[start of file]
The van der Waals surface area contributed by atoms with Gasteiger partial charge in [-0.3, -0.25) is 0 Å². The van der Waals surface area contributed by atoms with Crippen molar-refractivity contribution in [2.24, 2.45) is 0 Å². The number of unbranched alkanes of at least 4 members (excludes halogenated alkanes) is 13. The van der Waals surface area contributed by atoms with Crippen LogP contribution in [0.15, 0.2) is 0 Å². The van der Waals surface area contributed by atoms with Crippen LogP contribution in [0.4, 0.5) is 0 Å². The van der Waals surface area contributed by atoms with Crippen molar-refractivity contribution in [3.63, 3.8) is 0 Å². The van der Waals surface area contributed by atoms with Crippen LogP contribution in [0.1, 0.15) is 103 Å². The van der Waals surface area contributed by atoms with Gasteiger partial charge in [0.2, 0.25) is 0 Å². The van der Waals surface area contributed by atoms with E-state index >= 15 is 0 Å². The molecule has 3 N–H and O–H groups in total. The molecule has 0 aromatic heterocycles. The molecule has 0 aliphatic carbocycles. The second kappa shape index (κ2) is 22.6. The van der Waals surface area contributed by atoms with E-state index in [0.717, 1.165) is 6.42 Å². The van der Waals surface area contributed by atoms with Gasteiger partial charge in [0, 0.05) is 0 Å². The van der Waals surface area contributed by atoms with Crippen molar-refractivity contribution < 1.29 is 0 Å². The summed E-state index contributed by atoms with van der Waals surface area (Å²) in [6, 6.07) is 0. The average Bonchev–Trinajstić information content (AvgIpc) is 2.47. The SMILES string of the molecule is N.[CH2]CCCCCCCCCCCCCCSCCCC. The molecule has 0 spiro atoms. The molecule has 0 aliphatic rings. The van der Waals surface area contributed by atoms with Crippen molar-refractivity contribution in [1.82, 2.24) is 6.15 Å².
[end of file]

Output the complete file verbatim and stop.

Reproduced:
The van der Waals surface area contributed by atoms with Gasteiger partial charge in [-0.3, -0.25) is 0 Å². The van der Waals surface area contributed by atoms with Crippen molar-refractivity contribution in [2.24, 2.45) is 0 Å². The number of unbranched alkanes of at least 4 members (excludes halogenated alkanes) is 13. The van der Waals surface area contributed by atoms with Crippen LogP contribution in [0.15, 0.2) is 0 Å². The van der Waals surface area contributed by atoms with Crippen LogP contribution in [0.4, 0.5) is 0 Å². The van der Waals surface area contributed by atoms with Crippen molar-refractivity contribution in [3.63, 3.8) is 0 Å². The van der Waals surface area contributed by atoms with Crippen LogP contribution in [0.1, 0.15) is 103 Å². The van der Waals surface area contributed by atoms with Gasteiger partial charge in [0.2, 0.25) is 0 Å². The van der Waals surface area contributed by atoms with E-state index >= 15 is 0 Å². The molecule has 3 N–H and O–H groups in total. The molecule has 0 aromatic heterocycles. The molecule has 0 aliphatic carbocycles. The second kappa shape index (κ2) is 22.6. The van der Waals surface area contributed by atoms with E-state index in [0.717, 1.165) is 6.42 Å². The van der Waals surface area contributed by atoms with Gasteiger partial charge in [0, 0.05) is 0 Å². The van der Waals surface area contributed by atoms with Crippen molar-refractivity contribution < 1.29 is 0 Å². The summed E-state index contributed by atoms with van der Waals surface area (Å²) in [6, 6.07) is 0. The average Bonchev–Trinajstić information content (AvgIpc) is 2.47. The SMILES string of the molecule is N.[CH2]CCCCCCCCCCCCCCSCCCC. The molecule has 0 spiro atoms. The molecule has 0 aliphatic rings. The van der Waals surface area contributed by atoms with Crippen molar-refractivity contribution in [1.82, 2.24) is 6.15 Å².